On our way back down to the beach we happened by somebody’s personal effects left to the side of the trail. We walked along a little further and saw more of the same. In each case, it looked like camping gear consisting of blankets and clothing. Not long after a beautiful Asian woman ambled by devoid of any clothing. When we reached the beach we were presented with the sight of many nude bathers spread about in the sand.
We would come to learn that there was a colony of people living in the forest being sustained by intermittent boat trips carrying supplies.
The next day we arose with a tinge of dread. We had to hike out the way we had come. It was much the same as the time before, and when we eventually reached the end we were clear about two things. One, we would not do any more hiking for the rest of the trip, and two, there was no way in hell we were staying at any campgrounds.
We promptly booked a vacation rental in Hanalei and spent the rest of the trip exploring the island, swimming with sea turtles and lounging about on the beach. I love Tunnels Beach!
My hiking shoes are forever stained orange, ready for the Na Pali Coast. But if I ever see that trail again it will be from the seat of a sea kayak, shoes in the closet, and flip flops on my feet.
15 thoughts on “Kauai & The Na Pali Coast”
Glad to see you started that blog you were talking about! You make me want to travel more. Great stories and pictures!!!!
Thanks Lynnette! I suspect that one day our blogs will become much more similar.
Robert Payne! Cannot believe I found your blog in the web! I haven`t seen you for 12 years and now pages and pages from that wild man I met in the Asheville School. Can you remember me?
Thanks for the awesome bit on the Na Pali Coast. I found your blog doing a little research abt the hike. My husband and I are planning to do it in may. What did you do with your rental car/how did you get to and from the trailhead? I have been searching high and low for an answer to this question- any help would be fantastic!!
Hi Rhandi – It is not a through hike, so you will need to leave your rental car at the trailhead at the end of Haena. Safe enough. Just don’t leave any valuables in plain view. If you don’t want to pay the rental car fees for those extra days then you’ll have to get a shuttle or taxi there. By the way, you can see the beach you eventually get to if you go to the satellite view of Google Maps. Hope that helps!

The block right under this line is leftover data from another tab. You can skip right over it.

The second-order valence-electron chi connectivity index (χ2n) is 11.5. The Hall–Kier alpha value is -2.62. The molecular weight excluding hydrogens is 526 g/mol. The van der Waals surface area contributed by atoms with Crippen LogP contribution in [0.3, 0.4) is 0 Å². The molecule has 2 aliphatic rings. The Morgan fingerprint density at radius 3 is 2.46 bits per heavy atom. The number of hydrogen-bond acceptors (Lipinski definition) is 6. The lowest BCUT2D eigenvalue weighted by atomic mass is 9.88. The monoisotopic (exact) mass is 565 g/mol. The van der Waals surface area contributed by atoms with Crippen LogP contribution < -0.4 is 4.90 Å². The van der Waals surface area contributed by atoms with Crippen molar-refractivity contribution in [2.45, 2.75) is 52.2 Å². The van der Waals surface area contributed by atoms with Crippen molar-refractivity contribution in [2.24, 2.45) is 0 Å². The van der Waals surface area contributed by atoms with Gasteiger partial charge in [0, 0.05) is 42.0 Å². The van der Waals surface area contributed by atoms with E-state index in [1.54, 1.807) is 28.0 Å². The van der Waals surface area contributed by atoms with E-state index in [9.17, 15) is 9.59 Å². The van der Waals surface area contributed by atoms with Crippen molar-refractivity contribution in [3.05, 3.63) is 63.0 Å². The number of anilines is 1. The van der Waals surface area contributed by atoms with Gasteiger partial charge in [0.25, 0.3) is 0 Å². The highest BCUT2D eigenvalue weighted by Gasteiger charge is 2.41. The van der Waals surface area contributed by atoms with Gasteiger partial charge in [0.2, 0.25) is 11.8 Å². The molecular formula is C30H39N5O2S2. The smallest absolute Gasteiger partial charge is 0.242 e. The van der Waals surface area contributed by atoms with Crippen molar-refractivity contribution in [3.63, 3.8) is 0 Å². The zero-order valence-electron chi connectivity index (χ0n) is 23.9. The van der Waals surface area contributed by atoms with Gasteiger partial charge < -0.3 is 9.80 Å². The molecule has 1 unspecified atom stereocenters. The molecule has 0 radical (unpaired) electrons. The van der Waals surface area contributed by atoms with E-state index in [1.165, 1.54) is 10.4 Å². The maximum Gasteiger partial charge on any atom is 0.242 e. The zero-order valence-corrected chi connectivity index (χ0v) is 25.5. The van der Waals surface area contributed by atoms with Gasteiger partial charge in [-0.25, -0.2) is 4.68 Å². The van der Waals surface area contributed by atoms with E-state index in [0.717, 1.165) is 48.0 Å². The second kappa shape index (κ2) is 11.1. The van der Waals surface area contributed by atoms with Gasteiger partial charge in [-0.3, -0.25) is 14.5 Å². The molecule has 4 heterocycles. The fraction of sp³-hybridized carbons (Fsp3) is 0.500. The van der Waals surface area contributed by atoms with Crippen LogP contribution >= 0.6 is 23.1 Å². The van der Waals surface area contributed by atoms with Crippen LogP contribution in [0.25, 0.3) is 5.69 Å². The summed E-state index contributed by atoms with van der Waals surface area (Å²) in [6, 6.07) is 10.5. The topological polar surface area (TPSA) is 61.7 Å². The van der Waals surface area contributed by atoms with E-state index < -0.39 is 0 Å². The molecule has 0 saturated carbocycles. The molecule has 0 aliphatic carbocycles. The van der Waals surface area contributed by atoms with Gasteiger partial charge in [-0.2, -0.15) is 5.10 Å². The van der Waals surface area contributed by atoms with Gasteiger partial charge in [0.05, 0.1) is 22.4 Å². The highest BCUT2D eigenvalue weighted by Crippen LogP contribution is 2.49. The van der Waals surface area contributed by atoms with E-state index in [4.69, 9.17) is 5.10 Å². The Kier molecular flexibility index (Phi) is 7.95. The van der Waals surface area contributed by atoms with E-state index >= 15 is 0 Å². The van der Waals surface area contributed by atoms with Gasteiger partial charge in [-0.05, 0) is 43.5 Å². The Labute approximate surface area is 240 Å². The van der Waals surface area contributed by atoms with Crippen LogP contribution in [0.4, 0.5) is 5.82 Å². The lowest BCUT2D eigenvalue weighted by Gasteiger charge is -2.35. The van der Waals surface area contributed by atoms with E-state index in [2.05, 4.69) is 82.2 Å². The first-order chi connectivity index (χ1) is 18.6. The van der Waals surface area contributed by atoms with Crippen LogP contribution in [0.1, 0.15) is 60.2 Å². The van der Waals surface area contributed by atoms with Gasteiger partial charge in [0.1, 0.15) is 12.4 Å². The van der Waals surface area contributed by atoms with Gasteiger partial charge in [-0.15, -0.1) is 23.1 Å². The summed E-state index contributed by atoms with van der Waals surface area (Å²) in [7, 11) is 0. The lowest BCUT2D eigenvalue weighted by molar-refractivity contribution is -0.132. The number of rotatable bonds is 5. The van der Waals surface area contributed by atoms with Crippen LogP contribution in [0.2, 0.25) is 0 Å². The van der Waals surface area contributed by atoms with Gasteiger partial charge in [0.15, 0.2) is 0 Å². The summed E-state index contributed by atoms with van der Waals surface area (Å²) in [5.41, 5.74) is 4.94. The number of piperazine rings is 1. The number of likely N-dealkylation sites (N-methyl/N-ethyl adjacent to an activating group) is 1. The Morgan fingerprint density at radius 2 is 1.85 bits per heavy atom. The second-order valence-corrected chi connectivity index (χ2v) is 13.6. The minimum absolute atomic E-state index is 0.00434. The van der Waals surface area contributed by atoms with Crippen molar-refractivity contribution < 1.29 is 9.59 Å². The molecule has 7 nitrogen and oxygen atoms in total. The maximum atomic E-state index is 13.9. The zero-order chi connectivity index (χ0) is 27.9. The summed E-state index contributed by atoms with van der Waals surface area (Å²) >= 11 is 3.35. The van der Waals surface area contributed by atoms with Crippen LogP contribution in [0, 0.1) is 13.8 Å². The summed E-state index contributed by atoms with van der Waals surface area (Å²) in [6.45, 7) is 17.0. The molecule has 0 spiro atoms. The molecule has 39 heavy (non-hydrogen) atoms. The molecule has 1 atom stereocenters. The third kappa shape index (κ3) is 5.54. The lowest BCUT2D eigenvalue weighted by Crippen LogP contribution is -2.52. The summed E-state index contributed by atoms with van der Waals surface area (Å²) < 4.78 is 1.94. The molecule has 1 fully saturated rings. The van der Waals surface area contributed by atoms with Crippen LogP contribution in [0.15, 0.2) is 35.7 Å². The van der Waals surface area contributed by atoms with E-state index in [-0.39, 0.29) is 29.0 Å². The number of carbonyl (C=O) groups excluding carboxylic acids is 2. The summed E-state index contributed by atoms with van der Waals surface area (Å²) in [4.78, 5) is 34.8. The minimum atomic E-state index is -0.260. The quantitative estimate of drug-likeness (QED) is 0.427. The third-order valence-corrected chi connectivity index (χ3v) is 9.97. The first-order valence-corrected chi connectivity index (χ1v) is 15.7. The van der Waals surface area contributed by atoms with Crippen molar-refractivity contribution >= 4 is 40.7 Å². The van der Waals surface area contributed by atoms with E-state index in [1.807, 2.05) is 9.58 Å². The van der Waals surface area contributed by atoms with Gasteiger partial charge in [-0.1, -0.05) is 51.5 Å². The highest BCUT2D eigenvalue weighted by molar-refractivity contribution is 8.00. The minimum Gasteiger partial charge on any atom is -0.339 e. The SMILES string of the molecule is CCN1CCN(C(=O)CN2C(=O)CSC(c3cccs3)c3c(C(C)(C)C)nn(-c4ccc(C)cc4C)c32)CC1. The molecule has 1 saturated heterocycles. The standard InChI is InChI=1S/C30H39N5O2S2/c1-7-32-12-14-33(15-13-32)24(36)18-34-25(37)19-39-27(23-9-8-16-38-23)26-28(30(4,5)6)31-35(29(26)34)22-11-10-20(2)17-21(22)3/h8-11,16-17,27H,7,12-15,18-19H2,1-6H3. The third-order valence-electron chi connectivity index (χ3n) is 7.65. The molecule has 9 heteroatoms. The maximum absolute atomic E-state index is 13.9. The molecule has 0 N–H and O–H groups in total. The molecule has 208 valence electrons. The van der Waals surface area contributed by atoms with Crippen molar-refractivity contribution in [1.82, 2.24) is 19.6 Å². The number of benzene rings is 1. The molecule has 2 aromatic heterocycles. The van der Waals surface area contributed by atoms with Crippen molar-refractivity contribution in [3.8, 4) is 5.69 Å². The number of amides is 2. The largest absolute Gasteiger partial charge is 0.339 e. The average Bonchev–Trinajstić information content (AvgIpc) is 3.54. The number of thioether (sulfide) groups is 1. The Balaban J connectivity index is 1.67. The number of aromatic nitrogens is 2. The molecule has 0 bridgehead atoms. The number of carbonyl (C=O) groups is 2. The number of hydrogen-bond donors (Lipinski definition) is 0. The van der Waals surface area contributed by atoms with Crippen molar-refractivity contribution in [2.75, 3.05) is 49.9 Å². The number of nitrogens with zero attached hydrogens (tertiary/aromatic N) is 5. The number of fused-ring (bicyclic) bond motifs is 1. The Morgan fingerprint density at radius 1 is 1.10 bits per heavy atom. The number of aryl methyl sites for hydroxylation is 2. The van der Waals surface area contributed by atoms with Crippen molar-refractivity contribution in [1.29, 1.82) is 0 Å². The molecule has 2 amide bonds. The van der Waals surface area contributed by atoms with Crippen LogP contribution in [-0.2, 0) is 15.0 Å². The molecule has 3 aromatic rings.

Thanks for the fantastic blog. I was considering making a backpacking trip to the Napali Coast, but now I think I will reconsider and hit some other good spots first.
Hmmm – not so sure about doing this hike now! I was already having second thoughts as my husband isn’t great with heights, and I’d heard it was a bit hairy at times, and your blog just confirmed it. I think that I’ll seek out a slightly less hair-raising hike. Thanks for the alert to this – really helpful.
Folks, it is not that bad. I can be a little dramatic at times. The harder the rain the greater the drama.
Liked your blog. We just got back from Kauai. We loved the Napali coast as we hiked there and also viewed it from Captain Andy’s Catamaran. One warning I would give visitors….stay away from the horse ride at Princeville. A very boring walk (they don’t let you trot or gallop) followed up by a swim in a dirty mountain pond.
Nice blog, we are hiking the trail in Dec/Jan. Putting together a pack list, any thing you would list as a must have?
Thanks for your comment. One thing to think about would be your stove choice. I was not allowed to bring my stove back because of airline restrictions. You might want to think about a super light weight one that has a detachable propane tank but double check that they sell them at an outdoor store in Kauai. Also, you will definitely want a waterproof pack cover. It is more comfortable for you to get wet and just focus on keeping your pack dry.
I am curious what month you hiked the Napali in. We are planning to do it this July and am hoping it may be not as wet.
Yes, summer months are dryer. This was definitely a late fall/early winter trip.
I read this at work and laughed so loud at the “shark” comment that everyone in my office came over. I live in the Rockies and can’t tell you how many times I’ve relived a smiliar scenario in my head about death and dismemberment while mountaineering. I was planning on doing this hike in a couple of weeks, but now may have to re-think it. Thanks for the bellyful, Robert. 🙂
Glad I could be of service, Daniela! 🙂